Woman honored for tirelessly working for refugee children from occupied Tibet

President Sue Ott Rowlands presents Jetsun Pema with the Pearl S. Buck Award on April 18, 2024. (Photo: Randolph College)

Education and Society
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Lynchburg — Jetsun Pema, former minister and president of the Tibetan Children’s Village School, has been awarded the prestigious Pearl S. Buck Award from Randolph College in recognition of her contribution to the education of Tibetan children over the past five decades.

She reportedly donated the prize money to the Tibetan Village School, where she is known as the mother of Tibetan refugee children, 'Ama Jetsun Pema'.

Pearl S. Buck, known for her humanitarian work and for being a champion of civil rights, women’s rights, children’s rights, and the rights of those with disabilities long before these issues were widely discussed in public. The non-profit organization claimed the award is given to women who exemplify the ideals, values, and commitments of Buck, a member of the Class of 1914 and the first American woman to receive the Nobel Prize for Literature.

A ceremony took place at the Smith Hall Theatre of Randolph College to award the Pearl S. Buck Award to Jetsun Pema, the younger sister of His Holiness the 14th Dalai Lama of Tibet. The event drew several hundred attendees, including Ama la's family and friends, former TCV students, and members of Tibetan communities in the United States. The ceremony commenced with a screening of the documentary "Amala: The Life and Struggles of the Dalai Lama's Sister."

Sue Ott Rowlands, President of Randolph College, conferred the Pearl S. Buck Award upon Jetsun Pema at Smith Hall Theatre on April 18, 2024.

In her acceptance speech, Ama Jetsun Pema expressed, "It is a great privilege and honor to receive the Pearl S. Buck Award, and I gladly accept it on behalf of all TCV staff who have worked with me and continue to care for the children. Today, over 53,000 Tibetan children have received education. They are dispersed globally and are giving back."

Bessenger, Randolph’s Barbara Boyle Lemon ’57 and William J. Lemon Associate Professor of Religious Studies and an associate professor of comparative philosophy, remarked, "It is not an exaggeration to say the schools and refuge they provide to children would not exist without Jetsun Pema; she truly epitomizes the tradition of service and compassion the Pearl S. Buck Award recognizes."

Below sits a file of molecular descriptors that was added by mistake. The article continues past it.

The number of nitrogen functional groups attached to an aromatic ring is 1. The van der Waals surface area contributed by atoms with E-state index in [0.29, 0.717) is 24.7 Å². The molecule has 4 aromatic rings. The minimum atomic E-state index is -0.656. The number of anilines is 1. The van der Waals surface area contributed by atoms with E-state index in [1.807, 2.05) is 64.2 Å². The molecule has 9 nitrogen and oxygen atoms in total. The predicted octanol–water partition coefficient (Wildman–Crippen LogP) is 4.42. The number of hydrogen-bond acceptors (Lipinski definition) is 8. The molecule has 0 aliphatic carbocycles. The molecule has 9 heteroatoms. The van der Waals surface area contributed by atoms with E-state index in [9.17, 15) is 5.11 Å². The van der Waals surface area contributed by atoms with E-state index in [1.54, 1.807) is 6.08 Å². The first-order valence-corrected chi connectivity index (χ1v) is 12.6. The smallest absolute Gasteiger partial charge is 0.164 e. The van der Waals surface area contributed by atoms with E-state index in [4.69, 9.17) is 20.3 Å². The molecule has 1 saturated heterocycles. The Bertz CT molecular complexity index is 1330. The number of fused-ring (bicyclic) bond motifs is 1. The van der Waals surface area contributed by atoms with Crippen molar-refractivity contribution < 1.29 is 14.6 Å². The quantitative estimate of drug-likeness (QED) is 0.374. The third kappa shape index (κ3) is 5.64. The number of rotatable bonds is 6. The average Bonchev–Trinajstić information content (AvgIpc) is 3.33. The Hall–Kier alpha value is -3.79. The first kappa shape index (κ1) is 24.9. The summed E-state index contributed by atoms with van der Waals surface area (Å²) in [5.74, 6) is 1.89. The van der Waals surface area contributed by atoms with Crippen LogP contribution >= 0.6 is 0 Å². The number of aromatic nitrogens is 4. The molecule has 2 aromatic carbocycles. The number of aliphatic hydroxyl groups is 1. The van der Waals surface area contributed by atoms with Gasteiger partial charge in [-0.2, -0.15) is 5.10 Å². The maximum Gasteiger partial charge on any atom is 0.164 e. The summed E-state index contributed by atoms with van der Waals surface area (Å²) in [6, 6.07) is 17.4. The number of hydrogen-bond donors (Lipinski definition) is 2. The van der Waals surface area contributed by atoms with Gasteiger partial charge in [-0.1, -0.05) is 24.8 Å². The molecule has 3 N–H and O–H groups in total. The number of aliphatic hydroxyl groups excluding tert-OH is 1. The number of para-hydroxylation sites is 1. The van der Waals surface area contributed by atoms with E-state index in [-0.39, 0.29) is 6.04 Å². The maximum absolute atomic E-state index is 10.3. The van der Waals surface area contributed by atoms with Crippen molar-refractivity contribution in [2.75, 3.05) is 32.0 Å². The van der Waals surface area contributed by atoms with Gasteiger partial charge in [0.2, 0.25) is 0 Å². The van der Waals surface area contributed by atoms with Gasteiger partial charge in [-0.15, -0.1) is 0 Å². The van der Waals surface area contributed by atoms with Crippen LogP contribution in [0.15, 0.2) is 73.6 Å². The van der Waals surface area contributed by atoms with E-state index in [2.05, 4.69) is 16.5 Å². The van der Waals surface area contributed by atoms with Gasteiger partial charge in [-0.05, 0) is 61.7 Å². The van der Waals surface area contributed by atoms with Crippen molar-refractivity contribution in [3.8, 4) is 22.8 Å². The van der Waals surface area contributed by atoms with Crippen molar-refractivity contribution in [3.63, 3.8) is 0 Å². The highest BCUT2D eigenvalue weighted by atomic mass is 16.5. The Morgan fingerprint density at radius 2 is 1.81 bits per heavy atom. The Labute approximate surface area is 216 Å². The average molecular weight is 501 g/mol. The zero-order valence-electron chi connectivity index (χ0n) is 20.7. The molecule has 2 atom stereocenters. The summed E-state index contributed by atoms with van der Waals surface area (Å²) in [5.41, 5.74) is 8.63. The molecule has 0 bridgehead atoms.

Pema is the seventh recipient of Randolph’s Pearl S. Buck Award, which includes a medallion and a $25,000 prize. She announced her intention to donate the award money back to TCV, where it would significantly impact the education of Tibetan children.

Pema boasts a plethora of international accolades, including the World’s Children’s Prize for the Rights of the Child (Sweden), the Woman of Courage Award, the Maria Montessori Award in Italy, a UNESCO Medal, and the prestigious Nari Shakti Puraskar award given by the Indian government to individuals or institutions working toward women’s empowerment.

Born in 1940 in Lhasa, the capital of Tibet, Pema commenced her formal education at St. Joseph’s Convent in Kalimpong at the age of nine. In 1959, she was a young student in India when His Holiness the Dalai Lama was compelled into exile following China’s invasion of Tibet.

Continuing her education in Switzerland and England, Pema returned to India in 1964 after the sudden demise of her eldest sister, Tsering Dolma, to take charge of running TCV in Dharamshala, HP, India.

Under Pema's guidance, TCV has expanded to encompass five Tibetan children's villages (schools) with branches, seven residential schools, seven-day schools, ten-day care centers, four vocational training centers, four youth hostels, four homes for the elderly, and an outreach program benefitting over 2,000 Tibetan children in exile.